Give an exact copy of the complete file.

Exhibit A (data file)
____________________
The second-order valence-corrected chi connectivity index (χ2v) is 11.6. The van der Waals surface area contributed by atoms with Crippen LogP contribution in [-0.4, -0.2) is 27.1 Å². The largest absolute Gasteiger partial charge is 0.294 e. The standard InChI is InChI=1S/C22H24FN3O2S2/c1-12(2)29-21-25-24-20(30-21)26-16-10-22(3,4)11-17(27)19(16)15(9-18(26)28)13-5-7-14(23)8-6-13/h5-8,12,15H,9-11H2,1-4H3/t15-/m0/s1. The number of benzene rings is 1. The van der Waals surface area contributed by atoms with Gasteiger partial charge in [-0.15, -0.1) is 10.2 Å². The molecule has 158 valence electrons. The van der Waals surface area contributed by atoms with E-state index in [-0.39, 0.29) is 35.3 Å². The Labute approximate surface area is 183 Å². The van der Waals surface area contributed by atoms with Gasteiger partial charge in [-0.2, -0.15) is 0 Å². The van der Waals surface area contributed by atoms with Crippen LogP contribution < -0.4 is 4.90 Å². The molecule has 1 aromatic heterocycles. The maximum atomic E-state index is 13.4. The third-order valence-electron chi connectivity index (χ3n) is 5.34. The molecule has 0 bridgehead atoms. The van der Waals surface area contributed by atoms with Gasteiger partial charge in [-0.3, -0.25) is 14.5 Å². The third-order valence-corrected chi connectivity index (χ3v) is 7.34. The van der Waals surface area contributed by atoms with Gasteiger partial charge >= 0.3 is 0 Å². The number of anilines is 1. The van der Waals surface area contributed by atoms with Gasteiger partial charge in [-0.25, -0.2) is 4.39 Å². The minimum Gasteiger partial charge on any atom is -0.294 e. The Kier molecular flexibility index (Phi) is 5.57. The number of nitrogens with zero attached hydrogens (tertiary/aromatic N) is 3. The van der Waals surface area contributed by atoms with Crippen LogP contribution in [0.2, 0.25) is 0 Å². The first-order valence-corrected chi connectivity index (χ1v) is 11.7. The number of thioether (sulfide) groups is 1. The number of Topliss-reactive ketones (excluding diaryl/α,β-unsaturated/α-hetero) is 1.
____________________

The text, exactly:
The second-order valence-corrected chi connectivity index (χ2v) is 11.6. The van der Waals surface area contributed by atoms with Crippen LogP contribution in [-0.4, -0.2) is 27.1 Å². The largest absolute Gasteiger partial charge is 0.294 e. The standard InChI is InChI=1S/C22H24FN3O2S2/c1-12(2)29-21-25-24-20(30-21)26-16-10-22(3,4)11-17(27)19(16)15(9-18(26)28)13-5-7-14(23)8-6-13/h5-8,12,15H,9-11H2,1-4H3/t15-/m0/s1. The number of benzene rings is 1. The van der Waals surface area contributed by atoms with Gasteiger partial charge in [-0.15, -0.1) is 10.2 Å². The molecule has 158 valence electrons. The van der Waals surface area contributed by atoms with E-state index in [-0.39, 0.29) is 35.3 Å². The Labute approximate surface area is 183 Å². The van der Waals surface area contributed by atoms with Gasteiger partial charge in [-0.2, -0.15) is 0 Å². The van der Waals surface area contributed by atoms with Crippen LogP contribution < -0.4 is 4.90 Å². The molecule has 1 aromatic heterocycles. The maximum atomic E-state index is 13.4. The third-order valence-electron chi connectivity index (χ3n) is 5.34. The molecule has 0 bridgehead atoms. The van der Waals surface area contributed by atoms with Gasteiger partial charge in [-0.3, -0.25) is 14.5 Å². The third-order valence-corrected chi connectivity index (χ3v) is 7.34. The van der Waals surface area contributed by atoms with Gasteiger partial charge >= 0.3 is 0 Å². The number of anilines is 1. The van der Waals surface area contributed by atoms with Gasteiger partial charge in [-0.25, -0.2) is 4.39 Å². The minimum Gasteiger partial charge on any atom is -0.294 e. The Kier molecular flexibility index (Phi) is 5.57. The number of nitrogens with zero attached hydrogens (tertiary/aromatic N) is 3. The van der Waals surface area contributed by atoms with Crippen LogP contribution in [0.2, 0.25) is 0 Å². The first-order valence-corrected chi connectivity index (χ1v) is 11.7. The number of thioether (sulfide) groups is 1. The number of Topliss-reactive ketones (excluding diaryl/α,β-unsaturated/α-hetero) is 1.